Do they ask for a lot of donations? Or are they sincerely interested in their student’s path and helping them to attain awakening?

Then there’s a whole section also about karma, because Westerners are very interested, what is karma? How does it operate? And this whole thing about the idea of God who creates the world, and then either rewards them or punishes sentient beings, and how Buddhism is very different from that. So that’s the second volume.”


3. Samsara, Nirvana And Buddha Nature


“The third is Samsara, Nirvana and Buddha Nature. So there we go into more depth about what is our present situation as beings who are afflicted by distorted concepts, and by unrealistic and disturbing emotions, and how does that create rebirth. Is taking one rebirth after the other really a happy occasion or not?

So here are the four truths; our present situation, what causes it, and then, the path, and what the result is the true cessation. It talks about Buddha nature because we all have the potential, we have incredible potential to really practice and get out of samsara. So that’s volume three.”


4. Following In The Buddha’s Footsteps


“Volume four is Following In The Buddha’s Footsteps. The first part is talking about refuge in the Buddha, dharma and sangha. What is the Buddha? Are there many Buddhas? What is the dharma? What are the sangha?

Second part of the book is going into the three higher trainings. So ethical conduct, how to develop concentration, and then wisdom. Okay, so that’s volume four.”

5. In Praise Of Great Compassion

“Volume five is one of my favorite volumes. I mean, the whole thing I love all the topics, but this one especially, it’s called In Praise of Great Compassion talks about what is compassion from a Buddhist perspective. So again, this is very different than secular compassion. Secular compassion, you feel sorry for somebody. Buddhist compassion, you don’t feel sorry for them. You want to help them alleviate their pain and their misery, but it isn’t oh, you poor little baby, let me save you, okay? Because in Buddhism, you can’t save anybody people have to practice and create the causes themselves.

Then it talks about how compassion is spoken of different traditions, it talks about how to develop compassion and so on, and it’s a beautiful book.”

6. Courageous Compassion

“Volume six is called Courageous Compassion. This is talking about once you’ve generated compassion, once you’ve generated Bodhicitta, the aspiration to become a Buddha in order to benefit other living beings, then what do you practice? So here it explains generosity, ethical conduct, a fortitude, as many people call that patience, I call it fortitude, because it means you have to have inner strength, yea..? Then joyous effort. So to have effort, you need to have joy. Then meditative stability, so your meditation practice and then wisdom.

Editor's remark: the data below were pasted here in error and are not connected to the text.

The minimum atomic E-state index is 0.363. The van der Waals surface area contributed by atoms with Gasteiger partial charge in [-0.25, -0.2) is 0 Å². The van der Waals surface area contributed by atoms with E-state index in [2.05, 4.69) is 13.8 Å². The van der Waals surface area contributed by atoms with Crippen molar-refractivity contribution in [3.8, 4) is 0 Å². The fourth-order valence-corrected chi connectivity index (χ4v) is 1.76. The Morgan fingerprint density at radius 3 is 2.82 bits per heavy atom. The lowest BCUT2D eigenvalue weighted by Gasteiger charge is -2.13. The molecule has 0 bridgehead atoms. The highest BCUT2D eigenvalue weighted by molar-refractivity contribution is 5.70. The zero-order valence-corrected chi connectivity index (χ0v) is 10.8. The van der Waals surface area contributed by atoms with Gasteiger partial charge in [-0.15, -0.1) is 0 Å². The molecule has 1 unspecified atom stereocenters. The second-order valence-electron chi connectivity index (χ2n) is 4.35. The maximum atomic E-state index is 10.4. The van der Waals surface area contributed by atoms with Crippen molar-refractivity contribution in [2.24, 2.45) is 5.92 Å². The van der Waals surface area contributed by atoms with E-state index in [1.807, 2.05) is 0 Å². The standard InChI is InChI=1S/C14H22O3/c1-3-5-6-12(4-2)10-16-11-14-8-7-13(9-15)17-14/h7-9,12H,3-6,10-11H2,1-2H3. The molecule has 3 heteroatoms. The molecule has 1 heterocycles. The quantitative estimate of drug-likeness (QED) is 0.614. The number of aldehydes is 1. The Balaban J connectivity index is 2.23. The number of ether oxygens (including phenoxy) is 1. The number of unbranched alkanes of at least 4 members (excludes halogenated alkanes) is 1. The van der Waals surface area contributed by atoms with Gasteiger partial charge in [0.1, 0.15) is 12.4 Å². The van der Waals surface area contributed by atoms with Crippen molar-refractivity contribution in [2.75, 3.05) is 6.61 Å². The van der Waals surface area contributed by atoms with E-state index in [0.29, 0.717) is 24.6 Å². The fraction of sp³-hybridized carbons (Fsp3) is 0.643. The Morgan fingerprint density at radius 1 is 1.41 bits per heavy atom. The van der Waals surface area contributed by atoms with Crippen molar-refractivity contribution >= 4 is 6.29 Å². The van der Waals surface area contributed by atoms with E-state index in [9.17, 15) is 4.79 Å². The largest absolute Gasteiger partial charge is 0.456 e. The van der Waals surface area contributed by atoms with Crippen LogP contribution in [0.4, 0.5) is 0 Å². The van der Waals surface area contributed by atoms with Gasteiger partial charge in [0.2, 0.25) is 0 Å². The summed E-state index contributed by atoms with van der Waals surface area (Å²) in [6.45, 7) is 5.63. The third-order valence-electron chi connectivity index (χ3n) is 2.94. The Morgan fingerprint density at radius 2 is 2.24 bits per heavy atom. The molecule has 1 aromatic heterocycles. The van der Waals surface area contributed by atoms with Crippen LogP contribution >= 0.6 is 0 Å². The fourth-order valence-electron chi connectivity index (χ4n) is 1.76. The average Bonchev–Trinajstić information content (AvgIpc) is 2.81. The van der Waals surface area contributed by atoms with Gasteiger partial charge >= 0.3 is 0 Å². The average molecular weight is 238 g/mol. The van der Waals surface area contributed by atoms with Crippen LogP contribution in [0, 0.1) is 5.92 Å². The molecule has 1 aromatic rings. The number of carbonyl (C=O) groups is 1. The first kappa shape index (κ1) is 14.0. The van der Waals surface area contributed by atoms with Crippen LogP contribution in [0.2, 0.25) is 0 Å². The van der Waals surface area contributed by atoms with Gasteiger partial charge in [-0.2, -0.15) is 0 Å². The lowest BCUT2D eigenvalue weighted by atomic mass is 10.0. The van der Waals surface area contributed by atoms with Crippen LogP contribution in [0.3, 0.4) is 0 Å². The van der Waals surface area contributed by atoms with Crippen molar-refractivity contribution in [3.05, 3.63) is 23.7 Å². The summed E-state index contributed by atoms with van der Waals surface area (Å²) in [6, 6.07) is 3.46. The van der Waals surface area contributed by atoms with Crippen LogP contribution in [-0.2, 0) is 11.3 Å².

The second part of the book talks about the paths and stages that bodhisattva’s practice. Bodhisattvas are those who are aspiring to become Buddhists for the benefit of all beings and have a certain level of realization of compassion and Bodhicitta. And how the path is for them, what kind of realizations they get at different levels of the path.

And it can be really inspiring if you have a sense of your Buddha nature and you think oh, if I keep practicing, not expecting to be Buddha by next Tuesday, or even 10 years from Tuesday. But if I have a long view and it’s going to take many lifetimes, I can actually attain these amazing states where I can, I have the compassion, the wisdom, the skillful means, the power to benefit others as much as I am capable of. So it talks about those stages of development.

So that’s volume six.”

7. Searching For The Self


“Volume seven is called Searching For The Self, and volume seven, eight and nine are all about the nature of reality, emptiness, the lack of inherent existence. And how the ultimate nature and the conventional nature both exist. And you need to be able to posit both.

So Searching For The Self is a kind of like an introduction to emptiness. It talks about some of the different philosophical views of what selflessness or no self means, what emptiness means. Because there’s different views, Buddha taught different things to different people because it was his way of being skillful and teaching people according to their own level. It talks about that, and it talks about yes, just the realizations that they gain along the path.